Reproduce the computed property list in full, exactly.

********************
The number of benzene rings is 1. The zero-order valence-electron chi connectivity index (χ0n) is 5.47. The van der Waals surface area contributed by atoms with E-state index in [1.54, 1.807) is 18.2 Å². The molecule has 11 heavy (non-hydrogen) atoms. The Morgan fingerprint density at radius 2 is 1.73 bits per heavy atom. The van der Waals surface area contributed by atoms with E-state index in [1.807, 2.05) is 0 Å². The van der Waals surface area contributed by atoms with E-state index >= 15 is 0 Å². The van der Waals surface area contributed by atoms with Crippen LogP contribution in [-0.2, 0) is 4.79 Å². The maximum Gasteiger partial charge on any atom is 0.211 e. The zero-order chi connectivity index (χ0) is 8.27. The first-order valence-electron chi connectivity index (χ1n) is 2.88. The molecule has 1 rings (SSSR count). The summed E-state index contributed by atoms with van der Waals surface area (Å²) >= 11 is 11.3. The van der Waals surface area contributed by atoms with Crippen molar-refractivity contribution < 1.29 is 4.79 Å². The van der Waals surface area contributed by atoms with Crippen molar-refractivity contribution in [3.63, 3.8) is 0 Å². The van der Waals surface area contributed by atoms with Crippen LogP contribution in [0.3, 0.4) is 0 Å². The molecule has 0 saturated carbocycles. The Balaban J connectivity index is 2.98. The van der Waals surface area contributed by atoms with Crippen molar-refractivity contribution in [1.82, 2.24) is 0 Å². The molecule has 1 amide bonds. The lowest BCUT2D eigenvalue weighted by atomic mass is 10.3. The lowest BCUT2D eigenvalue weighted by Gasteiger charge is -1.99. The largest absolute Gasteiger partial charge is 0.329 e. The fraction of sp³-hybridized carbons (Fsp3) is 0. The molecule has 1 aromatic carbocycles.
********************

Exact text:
The number of benzene rings is 1. The zero-order valence-electron chi connectivity index (χ0n) is 5.47. The van der Waals surface area contributed by atoms with E-state index in [1.54, 1.807) is 18.2 Å². The molecule has 11 heavy (non-hydrogen) atoms. The Morgan fingerprint density at radius 2 is 1.73 bits per heavy atom. The van der Waals surface area contributed by atoms with E-state index in [1.807, 2.05) is 0 Å². The van der Waals surface area contributed by atoms with E-state index >= 15 is 0 Å². The van der Waals surface area contributed by atoms with Crippen LogP contribution in [-0.2, 0) is 4.79 Å². The maximum Gasteiger partial charge on any atom is 0.211 e. The zero-order chi connectivity index (χ0) is 8.27. The first-order valence-electron chi connectivity index (χ1n) is 2.88. The molecule has 1 rings (SSSR count). The summed E-state index contributed by atoms with van der Waals surface area (Å²) >= 11 is 11.3. The van der Waals surface area contributed by atoms with Crippen molar-refractivity contribution < 1.29 is 4.79 Å². The van der Waals surface area contributed by atoms with Crippen molar-refractivity contribution in [3.63, 3.8) is 0 Å². The van der Waals surface area contributed by atoms with Crippen LogP contribution in [0.3, 0.4) is 0 Å². The molecule has 0 saturated carbocycles. The Balaban J connectivity index is 2.98. The van der Waals surface area contributed by atoms with Crippen molar-refractivity contribution in [1.82, 2.24) is 0 Å². The molecule has 1 amide bonds. The lowest BCUT2D eigenvalue weighted by atomic mass is 10.3. The lowest BCUT2D eigenvalue weighted by Gasteiger charge is -1.99. The largest absolute Gasteiger partial charge is 0.329 e. The fraction of sp³-hybridized carbons (Fsp3) is 0. The molecule has 1 aromatic carbocycles.